11 Questions with "Hide not Slide"

Stock exchange specialist and author of the Substack "Front Month"

Here is another short interview with a sector specialist. The Substack author using the pseudonym “Hide not Slide” focuses on the global exchange industry - stock exchanges, derivatives exchanges and the like.

I reached out to him to learn more about the industry and what stocks he recommends buying.

1. Can you give a brief introduction to yourself? 

My interest in market structure began when I took a corporate job at a large exchange - I spent a number of years there learning how markets work, how an exchange thinks & does business, and about the incredibly interesting stories the exchange was involved with. I left the exchange a while ago but still found the industry fascinating & thought market structure topics as a whole weren't getting enough public attention.

In October of 2020, I started Front Month with the goal of teaching investors about exchanges & sharing the stories I thought were under-followed & worth telling. My core focus remains fixed on the exchange space but I also write about adjacent topics like crypto market structure, high-frequency trading & electronic market-making.

2. Can you explain in simple terms what exchanges do and how they make money? 

For decades an exchange's business model stayed more or less constant - they built platforms that offered trading in various securities like stocks, options, futures, fixed income & other derivatives. Exchanges would then charge fees to trade these products & access their platform's technology & liquidity. Exchange revenue was correlated with volatility in their underlying products (more fear means more trading, more trading means more revenue) and with broader adoption of the products they offered (as the world's reliance on oil increased, so too did its reliance on oil futures trading). Most exchanges have core trading platforms that operate this way today.

The early 2000s saw a new era of exchange business models take shape when the industry demutualized & became for-profit, publicly traded companies. Exchanges now had shareholders to please & growth targets to meet which made them re-think how to make money. The industry has since entered more steady, subscription-based businesses like selling market data to banks & institutional traders, index licensing, and analytics to help companies comply with regulations. These new sources of revenue are driven not by volatility or trading volume but by the demand for passive investing, ESG, digital solutions to analog processes and help with regulatory complexity.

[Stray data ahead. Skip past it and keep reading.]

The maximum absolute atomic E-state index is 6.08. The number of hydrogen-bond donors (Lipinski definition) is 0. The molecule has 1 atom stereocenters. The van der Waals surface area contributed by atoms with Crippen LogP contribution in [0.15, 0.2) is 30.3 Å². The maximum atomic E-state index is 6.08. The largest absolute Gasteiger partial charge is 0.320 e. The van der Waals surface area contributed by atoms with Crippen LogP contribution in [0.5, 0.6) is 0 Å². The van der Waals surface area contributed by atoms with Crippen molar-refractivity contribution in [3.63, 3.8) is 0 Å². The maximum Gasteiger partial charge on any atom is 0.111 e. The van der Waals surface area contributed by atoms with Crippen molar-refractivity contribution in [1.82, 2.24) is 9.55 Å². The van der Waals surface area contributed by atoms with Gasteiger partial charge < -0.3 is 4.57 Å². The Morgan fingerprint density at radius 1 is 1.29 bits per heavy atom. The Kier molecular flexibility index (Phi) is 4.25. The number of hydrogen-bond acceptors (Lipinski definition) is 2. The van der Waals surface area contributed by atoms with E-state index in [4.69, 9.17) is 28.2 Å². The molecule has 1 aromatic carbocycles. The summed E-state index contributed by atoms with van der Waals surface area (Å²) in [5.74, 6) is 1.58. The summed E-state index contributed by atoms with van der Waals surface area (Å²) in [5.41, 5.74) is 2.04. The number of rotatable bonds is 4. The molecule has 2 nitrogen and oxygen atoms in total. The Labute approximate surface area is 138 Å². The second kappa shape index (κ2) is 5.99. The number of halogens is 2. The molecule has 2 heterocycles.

3. What makes exchanges such attractive businesses, and what do you look for when assessing the quality of an exchange stock?

Exchanges are maybe the best example of a legal monopoly - they boast high barriers to entry, deeply entrenched network effects & in many cases have little to no competition. For example - if you wanted to trade VIX futures, a product that is a critical part of many trader & buy-side fund hedging strategies, you have no choice but to trade with CBOE, paying whatever fee they set to access the product. Many exchanges have launched competing VIX futures products to try and take share from CBOE, but all have failed because their market is too active & liquid to go anywhere else. The same dynamic applies to many other exchange products across asset classes. Market data revenue exhibits even more features of a monopoly - every broker and institutional trading firm is required by law to pay for NYSE & Nasdaq stock market data, for example, no matter the price. That's a great business to be in.

When assessing the quality of an exchange stock I look for:

  1. Index exposure - owning the rights to an index everyone wants to trade has for years been an incredibly lucrative investment. For example - Nasdaq owns the rights to the Nasdaq 100 index, a widely-known tech benchmark with billions of assets linked to its performance. Licensing this index to ETFs, data platforms like the Bloomberg Terminal & other exchanges have over time produced a $450 million business with margins in the high 60% range. ICE, MSCI & S&P Global all have similar index businesses focused on different equity, fixed income & even crypto benchmarks.

  2. Diverse sources of revenue - one well-known downside of owning an exchange is the lack of control it has over the macro conditions that affect volume in its markets. For example, If the Federal Reserve isn't planning on raising interest rates for the foreseeable future, interest rate markets will be less volatile & CME's rate futures products will see lower volumes. There isn't much CME can do to create more volume in its products other than hope macro conditions shift in its favour. But, lucky for them, CME owns multiple futures products across a wide range of asset classes, making it less likely that low volatility in one or two markets leads to a bad or low-growth quarter. The same diversity applies to transaction & market data revenue - exchanges like CBOE & ICE have invested heavily in new sources of stable subscription revenue that has rewarded the companies with premium valuations.